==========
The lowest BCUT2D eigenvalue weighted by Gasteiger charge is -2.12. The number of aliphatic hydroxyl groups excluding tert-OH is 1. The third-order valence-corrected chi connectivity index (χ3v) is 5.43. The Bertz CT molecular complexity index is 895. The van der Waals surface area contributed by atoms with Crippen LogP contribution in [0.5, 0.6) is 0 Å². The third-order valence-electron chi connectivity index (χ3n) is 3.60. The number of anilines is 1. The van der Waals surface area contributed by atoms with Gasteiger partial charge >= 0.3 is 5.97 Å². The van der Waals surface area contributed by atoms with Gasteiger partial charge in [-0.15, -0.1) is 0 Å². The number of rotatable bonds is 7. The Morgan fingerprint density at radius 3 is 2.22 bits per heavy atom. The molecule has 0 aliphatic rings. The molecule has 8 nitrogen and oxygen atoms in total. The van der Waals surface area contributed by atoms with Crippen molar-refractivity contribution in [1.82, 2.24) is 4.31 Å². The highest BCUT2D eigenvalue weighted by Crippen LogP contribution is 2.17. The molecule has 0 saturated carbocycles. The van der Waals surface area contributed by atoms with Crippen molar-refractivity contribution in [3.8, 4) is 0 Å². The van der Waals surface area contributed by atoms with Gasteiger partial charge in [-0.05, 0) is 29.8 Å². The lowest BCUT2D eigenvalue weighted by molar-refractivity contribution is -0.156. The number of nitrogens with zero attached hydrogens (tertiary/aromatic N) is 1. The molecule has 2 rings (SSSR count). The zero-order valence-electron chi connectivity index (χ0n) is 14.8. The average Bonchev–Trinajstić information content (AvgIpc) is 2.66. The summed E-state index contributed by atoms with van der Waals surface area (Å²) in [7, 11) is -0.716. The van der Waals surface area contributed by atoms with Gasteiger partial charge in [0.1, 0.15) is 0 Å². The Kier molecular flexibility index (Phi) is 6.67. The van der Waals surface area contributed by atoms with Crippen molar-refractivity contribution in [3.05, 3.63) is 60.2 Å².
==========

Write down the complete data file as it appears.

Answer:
The lowest BCUT2D eigenvalue weighted by Gasteiger charge is -2.12. The number of aliphatic hydroxyl groups excluding tert-OH is 1. The third-order valence-corrected chi connectivity index (χ3v) is 5.43. The Bertz CT molecular complexity index is 895. The van der Waals surface area contributed by atoms with Crippen LogP contribution in [0.5, 0.6) is 0 Å². The third-order valence-electron chi connectivity index (χ3n) is 3.60. The number of anilines is 1. The van der Waals surface area contributed by atoms with Gasteiger partial charge >= 0.3 is 5.97 Å². The van der Waals surface area contributed by atoms with Gasteiger partial charge in [-0.15, -0.1) is 0 Å². The number of rotatable bonds is 7. The Morgan fingerprint density at radius 3 is 2.22 bits per heavy atom. The molecule has 0 aliphatic rings. The molecule has 8 nitrogen and oxygen atoms in total. The van der Waals surface area contributed by atoms with Crippen molar-refractivity contribution in [1.82, 2.24) is 4.31 Å². The highest BCUT2D eigenvalue weighted by Crippen LogP contribution is 2.17. The molecule has 0 saturated carbocycles. The van der Waals surface area contributed by atoms with Crippen molar-refractivity contribution in [3.8, 4) is 0 Å². The van der Waals surface area contributed by atoms with Gasteiger partial charge in [-0.05, 0) is 29.8 Å². The lowest BCUT2D eigenvalue weighted by molar-refractivity contribution is -0.156. The number of nitrogens with zero attached hydrogens (tertiary/aromatic N) is 1. The molecule has 2 rings (SSSR count). The zero-order valence-electron chi connectivity index (χ0n) is 14.8. The average Bonchev–Trinajstić information content (AvgIpc) is 2.66. The summed E-state index contributed by atoms with van der Waals surface area (Å²) in [7, 11) is -0.716. The van der Waals surface area contributed by atoms with Gasteiger partial charge in [0.1, 0.15) is 0 Å². The Kier molecular flexibility index (Phi) is 6.67. The van der Waals surface area contributed by atoms with Crippen molar-refractivity contribution in [3.05, 3.63) is 60.2 Å².